Wednesday, December 14, 2011

Thursday Poetry Forms (Poetry for Dummies) Week 18

Another week begins in The Gooseberry Garden, and as has become tradition (I can call it that after 18 weeks, can't I?) CC Champagne is back with a glass of bubbly and the task of trying to make heads or tails of poetry form.

I do a lot of rhyming in my scribbles. Some of it is good, some of it is plain awful, but regardless of what I try to do, it usually ends up rhyming. So what is rhyme, really? Yes, dear friends, it'll be one of those long, muddled posts about the basics of poetry that you know so well, or think you do.

According to Wikipedia, a rhyme is a repetition of similar sounds in two or more words often used in poetry or songs. True enough, we hardly go around rhyming in our everyday speech, do we? The word in itself comes from Old Frankish language and means series or sequence. But, and here is the nub of the whole thing, there is far more than one type of rhyming and rhyming is a lot more difficult, at least if you want to master poetry-speak, than just using the words 'hat' and 'mat' at the end of two lines in your poem.

Two words rhyme if their final stressed vowel and all following sounds are identical. Thinking about it that way makes me stressed, so I am not surprised at the poor vowel's stress levels! It also says that two lines of poetry rhyme if their final stressed positions are filled with rhyming words.

For a rhyme to be considered a perfect rhyme it has to use an identical vowel sound in both words and the articulation before the rhyming vowel must differ between the two words ('leave' and 'believe' are not perfect rhymes, whereas 'spleen' and 'been' would be).

There is also a form of rhyming that can be done using homonyms (and I had to look that word up) and homophones, which means that both words use the same stressed vowel sound, these would not have a different articulation before the rhyming vowel and can therefore not be called perfect rhymes. I think an example would be the use of the word 'stalk' (as in stem of a flower) and the word 'stalk' (as in following someone), and these rhymes are called mirror rhymes. Please remember that not every word that starts with homo- has something to do with sexuality. Homo is a Greek prefix that means 'the same'.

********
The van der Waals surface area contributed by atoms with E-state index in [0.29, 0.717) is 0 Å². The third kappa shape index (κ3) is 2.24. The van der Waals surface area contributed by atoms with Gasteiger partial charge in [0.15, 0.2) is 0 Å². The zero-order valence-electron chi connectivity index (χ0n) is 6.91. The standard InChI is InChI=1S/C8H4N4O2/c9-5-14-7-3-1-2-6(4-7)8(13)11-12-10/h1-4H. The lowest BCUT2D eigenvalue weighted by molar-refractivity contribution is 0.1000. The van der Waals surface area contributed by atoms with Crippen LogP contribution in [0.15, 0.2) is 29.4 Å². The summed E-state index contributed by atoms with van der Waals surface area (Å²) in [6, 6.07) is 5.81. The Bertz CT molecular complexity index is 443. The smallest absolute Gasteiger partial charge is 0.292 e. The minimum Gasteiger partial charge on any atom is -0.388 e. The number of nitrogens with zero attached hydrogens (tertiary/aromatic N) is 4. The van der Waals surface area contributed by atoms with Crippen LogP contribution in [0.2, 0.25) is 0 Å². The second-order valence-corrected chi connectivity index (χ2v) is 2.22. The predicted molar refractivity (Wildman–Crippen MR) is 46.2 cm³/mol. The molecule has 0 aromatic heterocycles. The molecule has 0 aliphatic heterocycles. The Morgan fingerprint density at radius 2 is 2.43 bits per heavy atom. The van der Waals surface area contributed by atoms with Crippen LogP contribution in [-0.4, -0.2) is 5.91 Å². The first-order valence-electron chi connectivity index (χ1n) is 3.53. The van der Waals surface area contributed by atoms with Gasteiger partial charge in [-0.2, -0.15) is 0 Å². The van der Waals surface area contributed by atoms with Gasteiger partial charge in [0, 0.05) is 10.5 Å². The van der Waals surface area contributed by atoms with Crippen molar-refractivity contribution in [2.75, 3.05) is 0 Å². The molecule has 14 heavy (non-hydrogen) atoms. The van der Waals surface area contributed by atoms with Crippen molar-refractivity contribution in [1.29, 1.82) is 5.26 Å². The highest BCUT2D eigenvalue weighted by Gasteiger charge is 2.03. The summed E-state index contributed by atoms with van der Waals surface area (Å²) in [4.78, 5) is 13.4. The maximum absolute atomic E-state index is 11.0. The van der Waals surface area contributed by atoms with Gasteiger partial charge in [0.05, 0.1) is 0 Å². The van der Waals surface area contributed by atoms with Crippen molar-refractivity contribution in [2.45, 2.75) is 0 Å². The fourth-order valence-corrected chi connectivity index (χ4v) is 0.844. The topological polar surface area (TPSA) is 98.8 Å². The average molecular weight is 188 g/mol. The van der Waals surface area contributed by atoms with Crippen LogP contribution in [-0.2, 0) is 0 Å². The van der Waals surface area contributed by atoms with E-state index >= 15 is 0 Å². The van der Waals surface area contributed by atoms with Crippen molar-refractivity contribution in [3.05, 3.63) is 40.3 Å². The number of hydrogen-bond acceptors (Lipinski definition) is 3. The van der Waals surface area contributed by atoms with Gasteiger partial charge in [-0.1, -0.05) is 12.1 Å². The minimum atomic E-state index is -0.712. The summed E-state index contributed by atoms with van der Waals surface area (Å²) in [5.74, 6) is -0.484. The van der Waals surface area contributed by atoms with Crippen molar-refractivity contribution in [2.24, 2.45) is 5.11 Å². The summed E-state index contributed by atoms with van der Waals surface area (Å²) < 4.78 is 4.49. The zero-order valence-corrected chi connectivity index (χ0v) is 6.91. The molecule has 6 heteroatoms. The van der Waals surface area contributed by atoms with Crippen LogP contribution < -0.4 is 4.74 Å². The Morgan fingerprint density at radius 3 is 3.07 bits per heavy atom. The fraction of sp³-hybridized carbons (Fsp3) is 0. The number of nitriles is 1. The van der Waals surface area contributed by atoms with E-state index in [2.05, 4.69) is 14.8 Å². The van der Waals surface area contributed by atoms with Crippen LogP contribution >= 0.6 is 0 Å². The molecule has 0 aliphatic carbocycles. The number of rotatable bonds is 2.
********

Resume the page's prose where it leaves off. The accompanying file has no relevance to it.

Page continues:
Now on to what most of us probably do when we are writing poetry (I know I do, anyway), general rhyming. A general rhyme is any kind of word that has a phonetic similarity to another word. In other words, they have a similar sound. These general rhymes can be classified depending on the extent to which they do rhyme, as follows:
  • syllabic rhyme: the last syllable in each word sounds the same, but does not necessarily contain a vowel. (pitter - patter)
  • imperfect rhyme: one word contains a stressed vowel and the other does not. (wing - caring)
  • semirhyme: one word contains an extra syllable. (bend - ending)
  • oblique (slant/forced) rhyme: the words are not perfectly matched in sound. (one - thumb)
  • assonance: the vowels of the words match (not necessarily making them rhyme). (shake - hate)
  • consonance: the consonants of the words match. (rabies - robbers)
  • half (sprung) rhyme: the final consonants of the words match. (bent - ant)
  • alliteration (head) rhyme: the initial consonants of the words match. (short - ship)
The funny part (if there is such a thing here) is that if one of the words being rhymed is the entirety of the other (ball - all), it is not considered a rhyme at all, whereas 'gun' - 'begun' would be considered a super-rhyme since not only the vowels, but the onsets of the rhyming syllables are identical.

So why all this talk of rhyming? Can't we just leave the words be and let them come to us? Believe it or not (and I have no scientific foundation for this) but we are coming up on the time of the year where more people than ever engage in the activity of writing poetry. Christmas and the weeks leading up to it have to be our high season, really, and we might want to think about that. Why? Well, many families in many different countries are preparing to exchange gifts over the holidays, and who has not at least thought of adding a rhyme to the Christmas present? Giving dad yet another tie? Something like 'Around your neck, this should go - to once again say I love you so', perhaps? A perfume for your partner/wife/girlfriend? 'I promise and I truly swear - that this will not clash with whatever you wear'.

Are you in a Christmas rhyme writing mood? Or do you just want to share some of your poetry with a community that promotes and supports on-line poets in a friendly atmosphere? Please feel free to join in this week's Poetry Picninc Week 17: Photos, Nostalgia, Memories and Families or why not enter the Poets Rally Week 58 over at The Poetry Palace? I hope to see you back here next week for some more bubbly and a chit-chat about poetry forms.



Morning said...

love rhyming stuff.

your words are full of wit,

best wishes, keep it up.

Jingle Poetry At The Gooseberry Garden said...

Thanks for the thoughtful thoughts here.

have fun yourself.

Kate said...
Sorry I'm late =/ xxx

Anonymous said...

Thank you all for your comments. Kate, I think you should enter the poem in our Poetry picnic so more people get to see it!!! *smile* See you next week!

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